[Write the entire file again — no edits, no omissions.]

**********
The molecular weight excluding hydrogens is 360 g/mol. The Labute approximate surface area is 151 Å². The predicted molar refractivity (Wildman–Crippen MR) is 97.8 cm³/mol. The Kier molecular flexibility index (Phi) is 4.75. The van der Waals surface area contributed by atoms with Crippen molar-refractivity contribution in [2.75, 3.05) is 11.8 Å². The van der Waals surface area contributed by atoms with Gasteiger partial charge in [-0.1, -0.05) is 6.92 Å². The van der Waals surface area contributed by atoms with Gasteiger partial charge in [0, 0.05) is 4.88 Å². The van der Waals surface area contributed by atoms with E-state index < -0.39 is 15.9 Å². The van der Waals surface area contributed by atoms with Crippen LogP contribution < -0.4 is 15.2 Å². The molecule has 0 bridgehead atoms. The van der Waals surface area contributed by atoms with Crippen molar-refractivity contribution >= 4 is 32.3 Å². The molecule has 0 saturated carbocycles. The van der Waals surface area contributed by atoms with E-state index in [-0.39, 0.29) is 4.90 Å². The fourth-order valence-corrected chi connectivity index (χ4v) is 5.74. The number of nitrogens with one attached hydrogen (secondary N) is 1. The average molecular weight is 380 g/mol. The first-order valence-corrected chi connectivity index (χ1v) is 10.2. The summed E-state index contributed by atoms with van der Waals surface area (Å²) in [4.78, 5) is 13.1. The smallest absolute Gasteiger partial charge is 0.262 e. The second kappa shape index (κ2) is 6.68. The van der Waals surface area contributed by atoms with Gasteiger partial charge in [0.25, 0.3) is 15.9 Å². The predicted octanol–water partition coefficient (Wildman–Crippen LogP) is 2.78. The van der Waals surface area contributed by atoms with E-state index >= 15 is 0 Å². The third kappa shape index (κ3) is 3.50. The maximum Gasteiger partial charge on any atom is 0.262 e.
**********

The molecular weight excluding hydrogens is 360 g/mol. The Labute approximate surface area is 151 Å². The predicted molar refractivity (Wildman–Crippen MR) is 97.8 cm³/mol. The Kier molecular flexibility index (Phi) is 4.75. The van der Waals surface area contributed by atoms with Crippen molar-refractivity contribution in [2.75, 3.05) is 11.8 Å². The van der Waals surface area contributed by atoms with Gasteiger partial charge in [-0.1, -0.05) is 6.92 Å². The van der Waals surface area contributed by atoms with Gasteiger partial charge in [0, 0.05) is 4.88 Å². The van der Waals surface area contributed by atoms with E-state index < -0.39 is 15.9 Å². The van der Waals surface area contributed by atoms with Crippen LogP contribution < -0.4 is 15.2 Å². The molecule has 0 bridgehead atoms. The van der Waals surface area contributed by atoms with Crippen molar-refractivity contribution >= 4 is 32.3 Å². The molecule has 0 saturated carbocycles. The van der Waals surface area contributed by atoms with E-state index in [-0.39, 0.29) is 4.90 Å². The fourth-order valence-corrected chi connectivity index (χ4v) is 5.74. The number of nitrogens with one attached hydrogen (secondary N) is 1. The average molecular weight is 380 g/mol. The first-order valence-corrected chi connectivity index (χ1v) is 10.2. The summed E-state index contributed by atoms with van der Waals surface area (Å²) in [4.78, 5) is 13.1. The smallest absolute Gasteiger partial charge is 0.262 e. The second kappa shape index (κ2) is 6.68. The van der Waals surface area contributed by atoms with Gasteiger partial charge in [0.25, 0.3) is 15.9 Å². The predicted octanol–water partition coefficient (Wildman–Crippen LogP) is 2.78. The van der Waals surface area contributed by atoms with E-state index >= 15 is 0 Å². The third kappa shape index (κ3) is 3.50. The maximum Gasteiger partial charge on any atom is 0.262 e.